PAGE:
In poetry, a rhymed tetrameter couplet indicates a rhyming pattern within a specific number of lines that have a specific number of metered feet. Identify and explore the different meter and rhyme patterns by examining a few popular examples of this poetry format. The key to rhymed tetrameter couplets is a consistent rhythm and rhyme pattern throughout the poem.
As you should already understand the concept of rhyme, let’s define tetrameter: It's a line composed of four metrical feet. A metrical foot is the pattern of long (stressed) and short (unstressed) syllables that give a series of words its rhythm. If a dimeter is made up of two identical metric feet, a tetrameter is made up of four feet with the same metrical pattern. In its simplest form, a tetrameter with metrical feet consisting of one unstressed and one stressed syllable each has a rhythm of eight beats: duh-DUH, duh-DUH, duh-DUH, duh-DUH.
The previous simple rhythm is called iambic meter: an unstressed syllable followed by a stressed syllable. In the English language, iambs are the most common type of foot. If you say the following words aloud, you will hear the natural stresses: amuse, destroy and inspire. A trochee is the two-syllable opposite of an iamb, with a stressed syllable followed by an unstressed syllable. You can hear this in the following terms: happy, dinner and cuddle. A spondee has two stressed syllables (football and heartbreak), a dactyl has one stressed syllable followed by two short syllables (strawberry and tenderly) and an anapest has two syllables followed by a long syllable (understand and interrupt).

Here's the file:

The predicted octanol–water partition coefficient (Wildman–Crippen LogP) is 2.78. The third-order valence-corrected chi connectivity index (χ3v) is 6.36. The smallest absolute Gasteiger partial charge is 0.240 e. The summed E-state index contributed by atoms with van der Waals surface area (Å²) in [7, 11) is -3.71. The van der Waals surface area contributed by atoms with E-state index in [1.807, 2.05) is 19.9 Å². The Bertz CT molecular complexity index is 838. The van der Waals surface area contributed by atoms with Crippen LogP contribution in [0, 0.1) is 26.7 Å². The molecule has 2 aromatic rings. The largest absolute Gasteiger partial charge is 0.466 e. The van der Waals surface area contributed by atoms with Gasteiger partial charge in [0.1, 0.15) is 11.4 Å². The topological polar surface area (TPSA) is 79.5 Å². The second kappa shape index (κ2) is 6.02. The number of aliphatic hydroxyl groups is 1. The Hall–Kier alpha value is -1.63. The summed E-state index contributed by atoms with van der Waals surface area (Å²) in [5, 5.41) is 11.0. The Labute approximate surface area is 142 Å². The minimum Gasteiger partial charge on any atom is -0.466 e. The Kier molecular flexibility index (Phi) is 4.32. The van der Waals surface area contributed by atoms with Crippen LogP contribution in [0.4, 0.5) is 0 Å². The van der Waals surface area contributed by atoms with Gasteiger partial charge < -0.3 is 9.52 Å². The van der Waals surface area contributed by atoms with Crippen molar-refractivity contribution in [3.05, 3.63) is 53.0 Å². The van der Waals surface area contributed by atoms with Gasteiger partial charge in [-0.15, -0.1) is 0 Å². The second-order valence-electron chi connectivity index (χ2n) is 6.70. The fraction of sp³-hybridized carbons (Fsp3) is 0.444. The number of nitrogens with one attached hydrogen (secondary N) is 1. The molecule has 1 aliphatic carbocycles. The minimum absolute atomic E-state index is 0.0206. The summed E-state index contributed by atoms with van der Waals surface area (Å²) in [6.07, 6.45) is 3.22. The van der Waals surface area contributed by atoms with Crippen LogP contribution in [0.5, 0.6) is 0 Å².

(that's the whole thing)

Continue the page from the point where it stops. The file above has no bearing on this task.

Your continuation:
A couplet refers to two consecutive, equal metered lines of a poem that most often rhyme. The couplet can create its own stanza or be part of a larger stanza. Closed couplets create a cohesive grammatical structure, such as a sentence. Couplets may stand alone or rely on previous and successive couplets to develop a complete thought or meaning. Tetrameter couplets are also referred to as “short couplets.”
Examples of Rhymed Tetrameter Couplets
William Shakespeare’s “Fear No More the Heat o’ the Sun” is a perfect example of a rhymed tetrameter couplet. When reading it aloud, you can hear the rhythm: FEAR no MORE the HEAT o’ THE sun / NOR the FURious WINters RAGes. Note that, in this poem, “furious” is read with only two syllables. Each line has four sets of trochaic feet, and the couplet, although it does not rhyme, creates a complete thought. The stanza includes another parallel couplet that completes the whole grammatical sentence and creates the first rhyme pattern, followed by a rhyming couplet that is its own sentence. Other examples to explore include Thomas Hardy’s “Channel Firing” and Andrew Marvell’s “To His Coy Mistress.”